Hendricks didn’t initially set out to start a solar grazing business, but opportunity came knocking when a large solar company approached him to manage their land with environmental benefits beyond just keeping the grass short. They wanted to implement regenerative agriculture practices to restore ecosystems, sequester carbon, restore soil health, and improve water quality. Today, his solar grazing operation focuses on large-scale solar sites where he “follows the grass,” with sheep grazing mainly from April or May through Thanksgiving, before they come home to lamb during the winter months.
At the heart of his solar grazing operation, there’s a strong focus on stewardship.
“We've been given an opportunity to live on the land and work with livestock. And so, our goal is to be the best stewards of that gift,” says Hendricks.
Through the Savory Institute’s Ecological Outcome Verification™ (EOV) Program, Hendricks can measure the impact of his solar grazing operation. The EOV Program conducts an annual assessment on the fields where Hendrick’s sheep graze, showing a positive trend line in the regeneration of the land and provides owners with a report showcasing the positive impacts that are taking place, such as improved soil health, biodiversity, and ecosystem function.
Because of his work with the Savory Institute, the lamb Hendrick’s sells to consumers carries the Savory Institutes “Land to Market” seal, differentiating it as a regenerative product.
Hendricks’ passion for what he does drives how he does it, like many American lamb farmers and ranchers.
“You know… no one knows how you helped a little lamb survive or when you took care of an ewe that was down for seven days before she lambed—the heart and the sacrifice that goes into that,” said Hendricks. “Grazing our sheep on the solar fields helps the land and the animals; the way we run our operation is done with a lot of heart and humility. We are constantly learning and working to improve what we do, and so are most farmers and ranchers. We are stewards of these animals, and we take that really seriously.”
Dr. Judy St. Leger of Dutch Barn Farm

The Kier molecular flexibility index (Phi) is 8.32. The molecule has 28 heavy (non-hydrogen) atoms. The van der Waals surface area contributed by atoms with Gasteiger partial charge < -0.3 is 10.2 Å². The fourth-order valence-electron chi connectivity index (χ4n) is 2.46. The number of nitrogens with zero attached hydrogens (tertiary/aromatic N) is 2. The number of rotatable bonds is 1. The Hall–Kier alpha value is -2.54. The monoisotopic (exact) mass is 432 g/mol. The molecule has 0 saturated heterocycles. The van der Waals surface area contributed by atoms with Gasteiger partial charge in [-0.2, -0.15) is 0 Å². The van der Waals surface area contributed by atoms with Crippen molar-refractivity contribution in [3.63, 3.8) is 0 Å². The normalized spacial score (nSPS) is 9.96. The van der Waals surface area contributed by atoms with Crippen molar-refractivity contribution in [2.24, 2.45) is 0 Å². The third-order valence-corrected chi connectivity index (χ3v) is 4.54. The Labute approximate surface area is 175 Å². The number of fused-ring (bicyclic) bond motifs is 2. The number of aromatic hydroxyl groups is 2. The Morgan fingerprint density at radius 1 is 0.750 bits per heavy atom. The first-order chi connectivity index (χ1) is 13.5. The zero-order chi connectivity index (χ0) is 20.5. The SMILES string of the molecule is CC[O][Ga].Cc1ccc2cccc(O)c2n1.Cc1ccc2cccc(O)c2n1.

After purchasing a historic farmstead in the Mohawk River Valley of New York, Judy St. Leger and her husband set out to improve the quality of the land. She brought in sheep and goats to graze, starting with just six and growing to her current flock of 250.
Knowing that agricultural land was shrinking and looking for opportunities to benefit her community, she got into the targeted grazing business, grazing first on nonherbicide cemeteries before a friend introduced her to solar grazing. Today, St. Leger serves as Executive Director of the American Solar Grazing Association (ASGA) and was one of its founding members. She typically grazes her sheep in upstate New York from the beginning of May to the end of October.
As a veterinarian, St. Leger understands the unique symbiotic relationship between sheep and solar fields. The fields offer a protected area for sheep to graze, shade during the hottest part of the day, and plenty of vegetation to munch on. Sheep keep the vegetation low, protecting the solar panels from shade, and cycle nutrients back into the soil.
For St. Leger, it’s all about the sheep having a high quality of life every day and supporting farms who are doing the best they can for the animals.
Through her role with ASGA, St. Leger has watched as the solar grazing industry grew exponentially in recent years, especially in the Northeast where they had only three members a few years ago and almost 500 members today. Solar grazing is becoming more popular across the U.S., and Judy is advocating for solar grazing to be part of the
approval process for new solar fields, ensuring that the land is cared for while it’s producing energy.
“With agricultural lands shrinking, anywhere we can bring agriculture alongside other industries to benefit the land and keep agriculture sustainable is good,” says St. Leger. “If we can use solar grazing as a way to expand the sheep industry in the U.S. and change profitability for farmers in a way that improves the land, then I think it’s a win-win situation.”
The Way Ahead
Across the country solar grazing operations look slightly different, from the time of year to the type of vegetation that needs management. What is clear is that the mutually beneficial relationship between sheep and solar energy may hold the power to support food, fiber, and energy production in an environmentally responsible way. American lamb producers through collaboration and a focus on the entire ecosystem are shepherding a new way of thinking about the future of sheep and energy production.